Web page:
Since writing my last blog post entitled, 100 Movies for my 30th Year, I have checked several of the “must-see” titles off my list. Thankfully my library has supplied several of the older titles while Netflix streaming actually has a fairly good variety of classic films. I thought it would be fun to review the films as I watch them, so keep reading for my reviews of North by Northwest, Jaws and Psycho!
North by Northwest
While not usually a fan of Cary Grant, I enjoyed this film! Alfred Hitchcock was a master in his craft, and this suspense/spy thriller has provided keynotes for filmmakers who followed. Seeing the actors in iconic places such as the United Nations, Grand Central Station and Mount Rushmore provided plenty of enjoyment.
If you watch this movie, notice the following:
– Eva Marie Saint’s hair was cut short as directed by Hitchcock, and adds vulnerability to her otherwise strong character
– Although a thriller, most of the movie is filmed in bright sunlight
– The title is never fully referenced in the film and is left up to the audience to decipher why Hitchcock chose to call it North by Northwest
I confess, after seeing this film, I was puzzled why it was included on the 100 Best Films list according to the AFI. Then I realized: much of the movie was a nod to the classic book, Moby Dick, by Herman Melville. The search for the creature lurking under the water, ready to strike at the most innocent…the veteran Quinn (played by Robert Shaw) who, like Captain Ahab, is obsessed with hunting and killing this great creature…the three main characters searching for the shark on the Orca boat, named after the predatory killer whale.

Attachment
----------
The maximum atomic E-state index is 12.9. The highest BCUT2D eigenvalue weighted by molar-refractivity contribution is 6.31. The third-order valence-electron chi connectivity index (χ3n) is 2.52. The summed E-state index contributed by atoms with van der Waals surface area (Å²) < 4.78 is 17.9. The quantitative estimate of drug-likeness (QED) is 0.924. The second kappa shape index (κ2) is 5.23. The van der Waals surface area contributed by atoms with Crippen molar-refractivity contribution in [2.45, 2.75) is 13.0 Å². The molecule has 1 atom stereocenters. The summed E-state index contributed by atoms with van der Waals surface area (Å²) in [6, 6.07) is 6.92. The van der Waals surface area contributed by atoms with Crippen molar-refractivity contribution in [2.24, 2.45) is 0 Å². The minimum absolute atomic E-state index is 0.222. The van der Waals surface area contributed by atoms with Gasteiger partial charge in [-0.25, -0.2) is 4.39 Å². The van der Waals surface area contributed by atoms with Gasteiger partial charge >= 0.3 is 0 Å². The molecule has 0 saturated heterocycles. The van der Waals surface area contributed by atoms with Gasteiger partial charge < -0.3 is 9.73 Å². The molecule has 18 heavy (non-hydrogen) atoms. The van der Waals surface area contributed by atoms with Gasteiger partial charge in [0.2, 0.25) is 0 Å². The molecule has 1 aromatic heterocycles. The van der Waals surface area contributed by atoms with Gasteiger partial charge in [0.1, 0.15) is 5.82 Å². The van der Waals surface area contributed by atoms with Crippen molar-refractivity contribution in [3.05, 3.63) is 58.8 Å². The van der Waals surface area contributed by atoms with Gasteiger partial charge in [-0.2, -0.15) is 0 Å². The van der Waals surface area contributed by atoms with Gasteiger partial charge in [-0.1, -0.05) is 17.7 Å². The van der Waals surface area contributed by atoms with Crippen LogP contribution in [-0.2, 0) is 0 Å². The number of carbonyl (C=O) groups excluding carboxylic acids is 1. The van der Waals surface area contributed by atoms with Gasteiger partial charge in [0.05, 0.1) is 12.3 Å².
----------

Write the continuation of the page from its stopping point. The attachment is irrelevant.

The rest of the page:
Composer John Williams won an Oscar for his original score and it is completely understandable why. His use of two notes has, in my opinion, never been rivaled and makes this movie unforgettable. The acting is strange at times however, and although Richard Dreyfuss fully embraced his role he takes it over the top on several occasions. Many of the supporting characters are rather forgettable but perhaps that was intentional, so that the audience concentrates on the killer shark that strikes at young and old alike.
If you watch the movie, notice the following:
Charlton Heston was considered for the role of Chief Brody, played by Roy Sheider
The film editing is incredible. Verna Fields was the editor; this was her last film before she passed away
Most of the shark footage was done with mechanical sharks, although the superb editing makes them look much more real
It’s true, I had never seen this classic thriller, although the shower scene was referenced in school studies on many occasions. The theme is complex and dark, holding your attention because of its psychological intensity. The acting was absolutely superb and even though Janet Leigh’s character is killed off, she is completely memorable. The true acting genius of the film is Anthony Perkins, who plays child-like but complex Norman. At first, you want to hug him, then you grow suspicious, but still want to give him the benefit of the doubt, then your eyes widen in shock when his “true” character is revealed. The musical score, especially the screeching violins that accompany the shower scene, sets the tone for the whole film. The screenplay itself is a work of art.
If you watch this film, notice the following:
Hitchcock decided to film this in black and white instead of Technicolor, adding to the depth of the plot’s complexity
The film’s screenplay was adapted from a novel of the same name, based on a real-life character (a psychotic killer in Wisconsin)
Stuffed birds and reflecting mirrors are ever-present, showing layered symbolic imagery in its finest
The horizontal and vertical lines that streak across the screen during opening credits are a nod to the split and schizophrenic personality of the character of Norman
Check out the movie challenge I am completing during my 30th year in this blog post, 100 Movies for my 30th Year!
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